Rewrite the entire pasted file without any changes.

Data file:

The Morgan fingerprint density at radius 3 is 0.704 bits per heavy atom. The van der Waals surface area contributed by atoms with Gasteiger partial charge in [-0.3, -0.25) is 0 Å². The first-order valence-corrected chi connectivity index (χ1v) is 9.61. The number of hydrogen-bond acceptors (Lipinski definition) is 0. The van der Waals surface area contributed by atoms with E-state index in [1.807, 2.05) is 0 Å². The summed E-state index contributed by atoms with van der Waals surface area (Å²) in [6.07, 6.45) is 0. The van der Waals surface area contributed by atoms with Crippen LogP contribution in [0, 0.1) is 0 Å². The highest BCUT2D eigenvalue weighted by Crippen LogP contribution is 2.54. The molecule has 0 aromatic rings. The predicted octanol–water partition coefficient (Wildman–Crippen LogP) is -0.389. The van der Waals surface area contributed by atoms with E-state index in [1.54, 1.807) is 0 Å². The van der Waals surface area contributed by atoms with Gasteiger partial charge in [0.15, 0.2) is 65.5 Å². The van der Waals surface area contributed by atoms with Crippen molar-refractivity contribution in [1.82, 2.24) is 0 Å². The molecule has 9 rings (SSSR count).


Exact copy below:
The Morgan fingerprint density at radius 3 is 0.704 bits per heavy atom. The van der Waals surface area contributed by atoms with Gasteiger partial charge in [-0.3, -0.25) is 0 Å². The first-order valence-corrected chi connectivity index (χ1v) is 9.61. The number of hydrogen-bond acceptors (Lipinski definition) is 0. The van der Waals surface area contributed by atoms with E-state index in [1.807, 2.05) is 0 Å². The summed E-state index contributed by atoms with van der Waals surface area (Å²) in [6.07, 6.45) is 0. The van der Waals surface area contributed by atoms with Crippen LogP contribution in [0, 0.1) is 0 Å². The highest BCUT2D eigenvalue weighted by Crippen LogP contribution is 2.54. The molecule has 0 aromatic rings. The predicted octanol–water partition coefficient (Wildman–Crippen LogP) is -0.389. The van der Waals surface area contributed by atoms with E-state index in [1.54, 1.807) is 0 Å². The van der Waals surface area contributed by atoms with Gasteiger partial charge in [0.15, 0.2) is 65.5 Å². The van der Waals surface area contributed by atoms with Crippen molar-refractivity contribution in [1.82, 2.24) is 0 Å². The molecule has 9 rings (SSSR count).